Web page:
As you can tell, this is a very depressing book. It’s strangely being released around the most depressing time of the year, towards the end of January, when Christmas lights have been taken down and cold, long nights await Canadian society. I guess you could say the timing might be perfect, but readers may want to be aware that this is not a fun, escapist read. It is quite challenging. The main reason is that most of the main characters — Ruby excluded — are presented as unlikeable characters. Ruby, though, is a bit of a cipher because she largely doesn’t talk, so we only know what she’s thinking when the novel shifts to her point of view. If spending time with characters who fight relentlessly appeals to you, then Last Winter will be your go-to book.

The novel is also problematic because Fiona is presented as a sexual deviant — even though it’s true that some with mental illnesses can suffer from risky sexual health practices — and some of her fantasies may leave readers with a bad taste in their mouths. There is also a lot of focus on the exchange and expulsion of bodily fluids by the characters. This I am of two minds. While I’ve longed for novels that mirror human existence as closely as possible and acknowledge that we all pee and poop, reading about it incessantly is a bit of a struggle. At one point or another in Last Winter, a character is off doing their business in the woods — if you know what I mean.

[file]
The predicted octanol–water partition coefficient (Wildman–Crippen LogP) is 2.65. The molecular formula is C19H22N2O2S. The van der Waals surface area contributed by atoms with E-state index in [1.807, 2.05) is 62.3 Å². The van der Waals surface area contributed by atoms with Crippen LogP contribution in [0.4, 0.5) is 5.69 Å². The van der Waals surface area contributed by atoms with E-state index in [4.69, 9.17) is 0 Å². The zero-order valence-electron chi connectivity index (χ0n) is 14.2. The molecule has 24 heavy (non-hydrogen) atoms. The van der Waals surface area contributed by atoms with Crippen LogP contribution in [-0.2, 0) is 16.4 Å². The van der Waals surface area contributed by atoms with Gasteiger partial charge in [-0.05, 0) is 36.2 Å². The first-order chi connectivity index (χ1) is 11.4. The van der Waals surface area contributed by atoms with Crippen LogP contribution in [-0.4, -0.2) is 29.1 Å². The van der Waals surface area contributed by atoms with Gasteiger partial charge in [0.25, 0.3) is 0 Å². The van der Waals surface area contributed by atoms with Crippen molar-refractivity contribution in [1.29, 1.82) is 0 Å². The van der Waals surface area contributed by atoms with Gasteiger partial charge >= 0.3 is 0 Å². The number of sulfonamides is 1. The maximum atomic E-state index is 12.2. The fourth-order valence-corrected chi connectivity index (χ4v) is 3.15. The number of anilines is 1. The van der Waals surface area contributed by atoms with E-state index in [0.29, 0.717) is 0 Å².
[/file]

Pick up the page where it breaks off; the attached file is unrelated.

Thus, I don’t know what to say about this novel. Is it a good book? I thought it wasn’t, but that doesn’t mean that someone else might read this and take something important from it — if not quite outright like it. Opinions are like bum holes, after all: everyone’s got one. I can only give my opinion as a reader who has been sifting through books and reviewing them for some 20 years now. Whether that counts for anything or not is for the reader of this review to decide. However, I did wish that Fiona was presented as someone who had the potential to be more redeemable as a wife and a parent, as opposed to someone who was mired in personal problems and baggage. I wish this book had been more explicit in showing readers that people with mental illnesses are not always troubled and running afoul of their neighbours all of the time. That said, I think I can understand why Fiona is shown in a certain negative light. Perhaps the author is trying to illustrate to readers how she may have been treated as she grappled with her disease — but I can’t read minds so there is no way I can be certain of that. Thus, I don’t know what to say about this book. While I think I can say Last Winter was not my cup of tea, personally, it may be of use to someone — even if only as a form of emotional catharsis for the reader (if not the writer). It is a brave book, especially given the author’s background. We need more books from such people. However, this is also not an easy read. For those reasons, I can say that I’m glad the book exists but readers should proceed with caution. After all, it is a cautionary tale about the support some people need just to make it through tragedy. Whether or not that sounds appealing is entirely up to you in the end.

Carrie Mac’s Last Winter will be published by Random House Canada on January 24, 2023.

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Zachary Houle

Book critic by night, technical writer by day. Follow me on Twitter @zachary_houle.